10 comments:

  1. This is one thing on my wish list. Canning supplies. Because these peaches look..... yum!

    ReplyDelete
    Replies
    1. Although now, in the midst of canning season, is not a good time to look for used canning equipment, there is stuff out there on craigslist, ebay or thrift stores. Keep looking!

      Delete
    2. I never buy full retail unless I have to. I'll probably buy new jars & lids but everything else. Used!

      Delete
  2. Delicious!!
    The knife-tip is a good one! Have to remember it.
    For us there's not so much harvesting and canning to be done. Garden didn't yield that much yet. I have to work on enhancing the soil a lot more. But we have berries and good old rhubarb. And apples and rosehips are looking good this year too!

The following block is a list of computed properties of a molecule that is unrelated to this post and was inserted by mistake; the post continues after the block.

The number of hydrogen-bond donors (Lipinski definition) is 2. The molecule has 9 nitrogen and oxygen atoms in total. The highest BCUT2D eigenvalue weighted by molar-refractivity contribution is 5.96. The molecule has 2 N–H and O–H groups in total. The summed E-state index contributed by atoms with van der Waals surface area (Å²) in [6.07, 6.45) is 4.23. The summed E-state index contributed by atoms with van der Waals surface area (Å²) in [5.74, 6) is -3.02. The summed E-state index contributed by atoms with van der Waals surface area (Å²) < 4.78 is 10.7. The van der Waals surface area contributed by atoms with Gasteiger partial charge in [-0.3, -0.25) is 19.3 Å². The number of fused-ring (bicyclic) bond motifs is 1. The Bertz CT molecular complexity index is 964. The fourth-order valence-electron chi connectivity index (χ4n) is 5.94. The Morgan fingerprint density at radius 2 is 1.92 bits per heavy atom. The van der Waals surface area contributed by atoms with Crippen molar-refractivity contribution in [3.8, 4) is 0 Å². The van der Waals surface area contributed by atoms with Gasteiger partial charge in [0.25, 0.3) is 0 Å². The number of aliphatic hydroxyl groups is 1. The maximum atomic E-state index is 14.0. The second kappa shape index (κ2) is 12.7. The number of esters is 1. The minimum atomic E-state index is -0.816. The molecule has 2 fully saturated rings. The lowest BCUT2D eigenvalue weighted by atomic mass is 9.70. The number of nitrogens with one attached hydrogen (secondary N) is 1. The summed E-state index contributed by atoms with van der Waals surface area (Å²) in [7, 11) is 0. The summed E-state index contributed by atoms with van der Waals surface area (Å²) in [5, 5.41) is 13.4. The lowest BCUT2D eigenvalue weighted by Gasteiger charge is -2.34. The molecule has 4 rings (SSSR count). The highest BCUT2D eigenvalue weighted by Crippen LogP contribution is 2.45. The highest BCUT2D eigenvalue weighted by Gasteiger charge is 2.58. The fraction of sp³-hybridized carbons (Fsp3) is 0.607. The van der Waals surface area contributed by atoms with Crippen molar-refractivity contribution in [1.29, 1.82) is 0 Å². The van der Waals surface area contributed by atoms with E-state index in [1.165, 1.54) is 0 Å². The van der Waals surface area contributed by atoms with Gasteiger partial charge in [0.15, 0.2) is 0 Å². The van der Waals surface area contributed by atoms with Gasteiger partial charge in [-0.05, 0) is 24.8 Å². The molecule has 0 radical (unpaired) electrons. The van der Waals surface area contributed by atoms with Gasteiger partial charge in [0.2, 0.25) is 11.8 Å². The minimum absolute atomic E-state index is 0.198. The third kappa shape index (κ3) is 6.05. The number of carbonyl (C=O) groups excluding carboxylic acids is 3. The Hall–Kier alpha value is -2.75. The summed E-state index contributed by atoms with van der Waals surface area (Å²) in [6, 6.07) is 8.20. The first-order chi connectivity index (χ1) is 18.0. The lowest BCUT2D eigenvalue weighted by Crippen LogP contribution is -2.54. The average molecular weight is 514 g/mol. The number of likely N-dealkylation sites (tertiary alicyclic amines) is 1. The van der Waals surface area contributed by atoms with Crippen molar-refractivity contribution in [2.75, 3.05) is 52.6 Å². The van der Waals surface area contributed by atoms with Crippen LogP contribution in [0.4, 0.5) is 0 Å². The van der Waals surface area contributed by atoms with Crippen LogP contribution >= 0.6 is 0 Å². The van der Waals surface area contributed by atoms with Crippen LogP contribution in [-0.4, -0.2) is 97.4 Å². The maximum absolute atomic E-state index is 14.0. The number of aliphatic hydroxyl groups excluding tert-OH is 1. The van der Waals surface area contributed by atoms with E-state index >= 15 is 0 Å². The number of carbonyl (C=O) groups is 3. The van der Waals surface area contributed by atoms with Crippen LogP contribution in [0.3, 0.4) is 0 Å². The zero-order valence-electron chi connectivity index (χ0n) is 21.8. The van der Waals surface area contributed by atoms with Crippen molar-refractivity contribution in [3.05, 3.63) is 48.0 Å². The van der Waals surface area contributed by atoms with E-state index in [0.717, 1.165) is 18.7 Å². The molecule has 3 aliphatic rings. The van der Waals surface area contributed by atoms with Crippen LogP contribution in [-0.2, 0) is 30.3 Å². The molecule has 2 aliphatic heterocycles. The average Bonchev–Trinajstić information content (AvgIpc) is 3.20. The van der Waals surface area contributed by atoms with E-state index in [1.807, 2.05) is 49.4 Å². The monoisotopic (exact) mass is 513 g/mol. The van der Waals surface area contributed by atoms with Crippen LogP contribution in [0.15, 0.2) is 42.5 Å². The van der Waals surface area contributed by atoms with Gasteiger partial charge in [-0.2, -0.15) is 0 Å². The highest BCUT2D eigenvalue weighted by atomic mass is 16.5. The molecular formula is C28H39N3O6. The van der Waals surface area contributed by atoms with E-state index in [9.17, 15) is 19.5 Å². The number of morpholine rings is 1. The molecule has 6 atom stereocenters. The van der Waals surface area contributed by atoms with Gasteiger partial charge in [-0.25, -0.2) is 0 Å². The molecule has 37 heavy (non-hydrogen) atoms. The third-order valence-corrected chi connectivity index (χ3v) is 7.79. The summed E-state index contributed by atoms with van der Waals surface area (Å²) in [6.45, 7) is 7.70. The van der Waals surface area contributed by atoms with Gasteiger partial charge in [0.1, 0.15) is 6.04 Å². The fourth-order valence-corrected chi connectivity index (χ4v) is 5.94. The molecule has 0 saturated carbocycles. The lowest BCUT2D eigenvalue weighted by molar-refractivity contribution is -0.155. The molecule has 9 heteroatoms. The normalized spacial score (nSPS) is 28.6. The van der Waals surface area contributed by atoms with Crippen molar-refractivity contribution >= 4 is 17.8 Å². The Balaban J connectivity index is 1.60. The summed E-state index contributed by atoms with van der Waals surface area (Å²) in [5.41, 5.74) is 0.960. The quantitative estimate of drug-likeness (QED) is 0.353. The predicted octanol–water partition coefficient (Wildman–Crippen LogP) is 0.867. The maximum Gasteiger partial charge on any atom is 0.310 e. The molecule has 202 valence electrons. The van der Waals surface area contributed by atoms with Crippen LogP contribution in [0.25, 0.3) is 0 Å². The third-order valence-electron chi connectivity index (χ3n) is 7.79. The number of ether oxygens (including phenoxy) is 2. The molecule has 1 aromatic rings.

For now I'll enjoy our first eggs of our own and later on we will buy food we can can. I'd hate to think we will not use our gear this year!

    ReplyDelete
    Replies
    1. Well... I think keeping chickens will help with enhancing your soil. They produce some good compost material!

      Delete
  3. Can you use them in pies or cobblers?

    ReplyDelete
    Replies
    1. I don't see why not! And then you can drink the peach water with honey, which tastes like yummy juice!

      Delete
  4. Tried your recipe, although altered to circumstances.
    The girls loved it!!! Thanks.

    ReplyDelete
    Replies
    1. You're welcome. Now just make sure you hide a jar or two so the girls won't eat them ALL. That's what I have to do at my house!

      Delete
  5. Did you know that you can create short urls with AdFly and get cash for every visitor to your short urls.

    ReplyDelete